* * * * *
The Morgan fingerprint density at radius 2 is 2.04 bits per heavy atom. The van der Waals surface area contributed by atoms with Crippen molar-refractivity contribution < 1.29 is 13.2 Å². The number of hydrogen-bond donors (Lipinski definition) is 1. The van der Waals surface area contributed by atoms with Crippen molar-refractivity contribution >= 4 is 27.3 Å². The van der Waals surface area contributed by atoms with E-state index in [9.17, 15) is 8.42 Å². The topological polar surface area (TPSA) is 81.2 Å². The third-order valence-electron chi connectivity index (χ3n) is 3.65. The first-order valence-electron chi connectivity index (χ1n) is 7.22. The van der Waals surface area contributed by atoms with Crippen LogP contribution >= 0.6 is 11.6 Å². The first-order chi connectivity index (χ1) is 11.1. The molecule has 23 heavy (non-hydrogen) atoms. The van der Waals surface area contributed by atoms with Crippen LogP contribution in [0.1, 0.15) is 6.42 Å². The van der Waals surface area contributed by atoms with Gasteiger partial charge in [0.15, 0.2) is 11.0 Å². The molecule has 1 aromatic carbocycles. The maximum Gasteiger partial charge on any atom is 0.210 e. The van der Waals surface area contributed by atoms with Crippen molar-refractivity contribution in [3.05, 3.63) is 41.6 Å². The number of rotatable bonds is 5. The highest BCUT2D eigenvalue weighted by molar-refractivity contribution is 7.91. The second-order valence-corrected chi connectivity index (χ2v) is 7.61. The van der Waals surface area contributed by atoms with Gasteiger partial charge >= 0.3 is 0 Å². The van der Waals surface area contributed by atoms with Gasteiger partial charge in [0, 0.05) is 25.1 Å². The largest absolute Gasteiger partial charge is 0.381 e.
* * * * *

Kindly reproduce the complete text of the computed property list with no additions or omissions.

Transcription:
The Morgan fingerprint density at radius 2 is 2.04 bits per heavy atom. The van der Waals surface area contributed by atoms with Crippen molar-refractivity contribution < 1.29 is 13.2 Å². The number of hydrogen-bond donors (Lipinski definition) is 1. The van der Waals surface area contributed by atoms with Crippen molar-refractivity contribution >= 4 is 27.3 Å². The van der Waals surface area contributed by atoms with E-state index in [9.17, 15) is 8.42 Å². The topological polar surface area (TPSA) is 81.2 Å². The third-order valence-electron chi connectivity index (χ3n) is 3.65. The first-order valence-electron chi connectivity index (χ1n) is 7.22. The van der Waals surface area contributed by atoms with Crippen LogP contribution >= 0.6 is 11.6 Å². The first-order chi connectivity index (χ1) is 11.1. The molecule has 23 heavy (non-hydrogen) atoms. The van der Waals surface area contributed by atoms with Crippen LogP contribution in [0.1, 0.15) is 6.42 Å². The van der Waals surface area contributed by atoms with Gasteiger partial charge in [0.15, 0.2) is 11.0 Å². The molecule has 1 aromatic carbocycles. The maximum Gasteiger partial charge on any atom is 0.210 e. The van der Waals surface area contributed by atoms with Crippen molar-refractivity contribution in [3.05, 3.63) is 41.6 Å². The number of rotatable bonds is 5. The highest BCUT2D eigenvalue weighted by molar-refractivity contribution is 7.91. The second-order valence-corrected chi connectivity index (χ2v) is 7.61. The van der Waals surface area contributed by atoms with Gasteiger partial charge >= 0.3 is 0 Å². The van der Waals surface area contributed by atoms with Gasteiger partial charge in [0, 0.05) is 25.1 Å². The largest absolute Gasteiger partial charge is 0.381 e.